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  • Jesse Rogers wrote a controversial piece yesterday for which the title says it all: “Bryant Should Be Cubs’ Starting 3B in 2014.” In the piece, Rogers argues just that about Cubs prospect Kris Bryant, who was drafted in June, and was just promoted from short-season low-A ball to High-A this week. Pointing to Bryant’s early success, lack of huge holes in his swing, and ability to take walks, Rogers says that Bryant should be able to win the third base job out of Spring Training for the Cubs, given their obvious need there. I’ll credit Rogers for making a bold argument, and offering a lengthy piece in support of that argument. Too often, writers will throw out controversial bits just to drum up attention/clicks/discussion, and won’t even bother to offer any kind of rationale for the position. Rogers isn’t doing that. If you read the article, he makes his point, and then he goes through a wide variety of supporting arguments (including taking on some of the obvious counterarguments). Rogers even acknowledges that he’s going out on a limb a bit. I don’t agree with Rogers in a number of ways on this one, but I don’t think he was just trying to get attention.
  • That all said, I just don’t see any way that Bryant breaks camp with the Cubs. Setting aside the unlikelihood of jumping from High-A to the majors – and doing so in the players first full professional season – there are roster and service time considerations at play that would likely outweigh any thoughts that Bryant might be so much better than the other third base options that he just has to start in April. Primarily, if the Cubs keep Bryant down at least a month, they’ll get an extra year of control over him (in his prime), the value of which is extremely hard to quantify. If the Cubs keep him down until at least mid-season, he’ll likely not qualify for Super Two (and an expensive extra year of arbitration). No one wants to publicly talk about those considerations, but they are legitimate. I think the earliest we see Bryant with the Cubs is mid-2014, and even that would require him coming on like a freight train.
  • If the Cubs do not even consider pursuing any third basemen this offseason (and I don’t expect them to), it could be a signal that the Cubs expect Bryant (or Mike Olt, or Javier Baez) to be up with the big club at some point in 2014. In the interim, they could continue with a Luis Valbuena/someone else platoon (maybe bringing back Donnie Murphy or Cody Ransom on the cheap).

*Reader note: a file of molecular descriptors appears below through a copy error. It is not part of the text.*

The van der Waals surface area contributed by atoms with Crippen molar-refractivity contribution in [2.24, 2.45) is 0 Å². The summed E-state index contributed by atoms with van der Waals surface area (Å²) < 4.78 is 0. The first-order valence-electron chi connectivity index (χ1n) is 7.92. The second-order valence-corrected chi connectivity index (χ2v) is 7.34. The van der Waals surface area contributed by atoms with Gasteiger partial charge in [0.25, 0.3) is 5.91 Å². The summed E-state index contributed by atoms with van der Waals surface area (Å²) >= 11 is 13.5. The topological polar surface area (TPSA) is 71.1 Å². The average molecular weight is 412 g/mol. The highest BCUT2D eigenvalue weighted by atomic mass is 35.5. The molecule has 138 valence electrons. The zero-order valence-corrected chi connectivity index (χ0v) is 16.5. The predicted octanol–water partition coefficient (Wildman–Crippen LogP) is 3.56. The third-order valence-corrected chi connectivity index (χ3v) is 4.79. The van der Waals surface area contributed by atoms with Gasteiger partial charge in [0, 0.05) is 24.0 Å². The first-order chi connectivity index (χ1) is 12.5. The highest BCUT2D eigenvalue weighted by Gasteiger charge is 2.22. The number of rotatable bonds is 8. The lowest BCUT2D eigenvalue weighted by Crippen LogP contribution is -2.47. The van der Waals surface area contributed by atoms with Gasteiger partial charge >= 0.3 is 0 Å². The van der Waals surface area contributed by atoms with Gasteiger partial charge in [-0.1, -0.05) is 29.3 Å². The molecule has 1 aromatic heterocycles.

• Keith Law with Jason McLeod on his podcast? Yeah, that’s *must* listen. One big “news” piece that came out of the interview: the Cubs are planning on having Arodys Vizcaino pitch in the “fall league,” which I take to mean the Arizona Fall League, as opposed to instructional ball. That would be awesome, and would set the Cubs up to be able to really evaluate where he’s at in terms of game-readiness, heading into 2014. Vizcaino, you’ll recall, was on his way back from Tommy John surgery this past year when he suffered a setback that forced him to have a second elbow procedure, and caused him to miss the season.
  • Matt Guerrier won’t be back with the Cubs this season, but he’s getting a second opinion on his torn flexor mass (it’s a forearm thing) before getting surgery, which would put him out six to eight months. He’s a candidate to return to the Cubs next year on a minor league deal.
  • Anthony Rizzo and Starlin Castro continue to struggle.
  • Tim Baffoe interviews the creators of FacebookCubs, which, in case you didn’t know, brought us the beautiful “#Cubes.”
  • Alfonso Soriano has four homers and 13 RBI in his last two games with the Yankees. In the process, he raised his OPS by 44 points. Good for him.
  • The Los Angeles Dodgers have won 40 of their last 48 games. That is *insane.*
  • MLB owners could decide today on an all-encompassing instant replay system, which would kick in for 2014. It would include the ability to review all plays except balls and strikes. This would obviously be huge news, so we’ll be on the lookout.


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